Unknown author/ Circa 1875/1940
Radiocarbon dating shows the remains found in burial sites ranged from AD 1220 and AD 1654, which overlap with the Spanish occupation of Jamaica — when Amerindians were forced into slave labor.
Applying computer science technologies, such as site mapping, and geographic information systems software, or GIS, the researchers have been able to summarize and visually display geographic and locational information, such as the distribution of sites on the landscape or the distribution of cultural features within an individual site.
And in 2016, a group of maritime archaeologists studying sea level rises in the Black Sea during the last Ice Age uncovered over 40 shipwrecks, declaring their find as a “complete bonus.” The Black Sea Maritime Archaeology Project had been mapping the sea floor as part of a study to find out how far seas rose at the end of the last Ice Age, 20,000 years ago.
The  Stril Explorer is an off-shore vessel equipped with some of the most advanced underwater survey...
The Stril Explorer is an off-shore vessel equipped with some of the most advanced underwater survey systems in the world.
University of Southampton’s Centre for Maritime Archaeology
Using the Stril Explorer, a vessel outfitted with the most advanced underwater surveillance equipment in the world, an international team led by the University of Southampton's Centre for Maritime Archaeology, used two Remotely Operated Vehicles (ROVs) to survey the seabed along the Bulgarian coast.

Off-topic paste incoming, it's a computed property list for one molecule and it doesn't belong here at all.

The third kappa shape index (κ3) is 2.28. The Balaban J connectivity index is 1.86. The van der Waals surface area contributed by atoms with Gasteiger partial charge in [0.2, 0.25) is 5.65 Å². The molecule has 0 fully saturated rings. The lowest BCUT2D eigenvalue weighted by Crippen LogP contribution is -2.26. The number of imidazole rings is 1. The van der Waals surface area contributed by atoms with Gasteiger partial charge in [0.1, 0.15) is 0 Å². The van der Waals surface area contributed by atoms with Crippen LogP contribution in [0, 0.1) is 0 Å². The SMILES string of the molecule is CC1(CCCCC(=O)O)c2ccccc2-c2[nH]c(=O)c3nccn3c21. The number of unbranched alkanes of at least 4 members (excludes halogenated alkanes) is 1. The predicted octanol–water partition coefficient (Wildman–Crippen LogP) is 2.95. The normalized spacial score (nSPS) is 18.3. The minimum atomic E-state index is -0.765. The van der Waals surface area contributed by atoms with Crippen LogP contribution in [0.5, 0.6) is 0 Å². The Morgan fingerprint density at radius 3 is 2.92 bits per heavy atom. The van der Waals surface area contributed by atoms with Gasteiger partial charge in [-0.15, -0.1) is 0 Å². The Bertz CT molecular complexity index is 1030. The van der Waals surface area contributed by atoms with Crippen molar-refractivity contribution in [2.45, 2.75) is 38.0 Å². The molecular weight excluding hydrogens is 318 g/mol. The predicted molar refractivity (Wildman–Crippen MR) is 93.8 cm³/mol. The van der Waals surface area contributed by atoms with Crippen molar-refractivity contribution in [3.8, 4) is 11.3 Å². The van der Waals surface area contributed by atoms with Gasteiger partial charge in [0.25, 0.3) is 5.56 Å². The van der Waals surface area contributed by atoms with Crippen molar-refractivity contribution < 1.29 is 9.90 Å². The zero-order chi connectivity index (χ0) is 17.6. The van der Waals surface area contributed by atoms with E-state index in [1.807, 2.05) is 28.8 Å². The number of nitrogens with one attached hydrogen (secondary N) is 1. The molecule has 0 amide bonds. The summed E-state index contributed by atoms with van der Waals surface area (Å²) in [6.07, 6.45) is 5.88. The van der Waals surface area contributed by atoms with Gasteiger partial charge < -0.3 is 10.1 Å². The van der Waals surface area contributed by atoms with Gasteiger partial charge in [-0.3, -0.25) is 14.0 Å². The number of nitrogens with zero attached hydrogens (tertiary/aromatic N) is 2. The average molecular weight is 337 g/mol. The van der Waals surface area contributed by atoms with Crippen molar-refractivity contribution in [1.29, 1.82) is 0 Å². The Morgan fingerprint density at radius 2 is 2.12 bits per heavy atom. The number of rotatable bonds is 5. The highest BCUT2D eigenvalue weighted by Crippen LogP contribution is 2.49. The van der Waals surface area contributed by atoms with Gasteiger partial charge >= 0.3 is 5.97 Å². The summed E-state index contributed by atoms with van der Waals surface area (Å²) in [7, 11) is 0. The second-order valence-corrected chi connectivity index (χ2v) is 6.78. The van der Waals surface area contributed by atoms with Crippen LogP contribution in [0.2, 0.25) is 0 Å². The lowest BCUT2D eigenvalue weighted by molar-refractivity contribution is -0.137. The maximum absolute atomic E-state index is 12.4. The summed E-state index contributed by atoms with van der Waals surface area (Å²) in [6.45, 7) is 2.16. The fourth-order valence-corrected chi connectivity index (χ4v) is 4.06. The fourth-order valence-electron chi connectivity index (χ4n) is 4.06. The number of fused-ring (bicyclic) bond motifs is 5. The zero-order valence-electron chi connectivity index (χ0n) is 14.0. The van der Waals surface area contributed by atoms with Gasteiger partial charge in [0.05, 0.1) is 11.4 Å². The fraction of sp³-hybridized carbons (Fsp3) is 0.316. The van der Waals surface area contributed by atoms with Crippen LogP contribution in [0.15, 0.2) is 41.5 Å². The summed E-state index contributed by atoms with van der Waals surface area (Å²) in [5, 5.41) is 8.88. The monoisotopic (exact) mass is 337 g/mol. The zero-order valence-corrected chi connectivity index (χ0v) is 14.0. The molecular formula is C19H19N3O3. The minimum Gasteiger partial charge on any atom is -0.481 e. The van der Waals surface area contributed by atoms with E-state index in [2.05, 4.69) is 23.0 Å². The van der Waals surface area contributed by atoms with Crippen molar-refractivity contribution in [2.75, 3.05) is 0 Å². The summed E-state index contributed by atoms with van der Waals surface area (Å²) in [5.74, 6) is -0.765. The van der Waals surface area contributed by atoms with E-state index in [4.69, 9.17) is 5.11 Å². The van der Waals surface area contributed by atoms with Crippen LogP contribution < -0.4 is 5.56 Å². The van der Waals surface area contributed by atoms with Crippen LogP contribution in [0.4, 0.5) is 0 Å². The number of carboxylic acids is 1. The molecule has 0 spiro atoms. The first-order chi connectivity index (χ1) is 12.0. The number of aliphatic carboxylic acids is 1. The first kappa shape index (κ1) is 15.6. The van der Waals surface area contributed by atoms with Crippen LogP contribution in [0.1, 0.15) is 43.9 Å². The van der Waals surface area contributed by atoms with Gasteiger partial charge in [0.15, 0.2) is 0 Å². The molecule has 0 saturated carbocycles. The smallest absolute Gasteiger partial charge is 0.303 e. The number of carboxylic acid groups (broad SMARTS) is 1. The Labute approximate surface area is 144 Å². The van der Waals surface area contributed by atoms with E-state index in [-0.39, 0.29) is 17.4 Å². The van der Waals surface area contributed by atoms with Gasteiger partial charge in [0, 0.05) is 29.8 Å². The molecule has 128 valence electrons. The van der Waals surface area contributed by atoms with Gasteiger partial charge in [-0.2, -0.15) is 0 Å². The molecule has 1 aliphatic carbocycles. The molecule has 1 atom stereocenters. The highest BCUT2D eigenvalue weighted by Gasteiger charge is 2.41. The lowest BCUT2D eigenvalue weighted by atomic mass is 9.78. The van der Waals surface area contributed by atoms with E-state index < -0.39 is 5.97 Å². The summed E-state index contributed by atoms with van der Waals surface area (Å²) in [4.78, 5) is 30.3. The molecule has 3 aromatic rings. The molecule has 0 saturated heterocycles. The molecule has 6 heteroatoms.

One of the ROVs was equipped for high-resolution, 3D photography while the other ROV, developed by survey companies MMT and Reach Subsea, and named Surveyor Interceptor, can fly through the depths at four times the speed of conventional ROVs, plus, it carries an entire suite of geophysical instrumentation, as well as lights, high-definition cameras, and a laser scanner.
The ROV  Surveyor Interceptor   flies  at four times the speed of conventional ROVs and carries an e...
The ROV, Surveyor Interceptor, 'flies' at four times the speed of conventional ROVs and carries an entire suite of geophysical instrumentation, as well as lights, high definition cameras and a laser scanner.
University of Southampton’s Centre for Maritime Archaeology
"Using the latest 3D recording technique for underwater structures, we've been able to capture some astonishing images without disturbing the seabed," Professor Jon Adams, the principal investigator on the project, said. What is really fascinating about this discovery is that some of the ships have been known about from historical sources, but never before seen.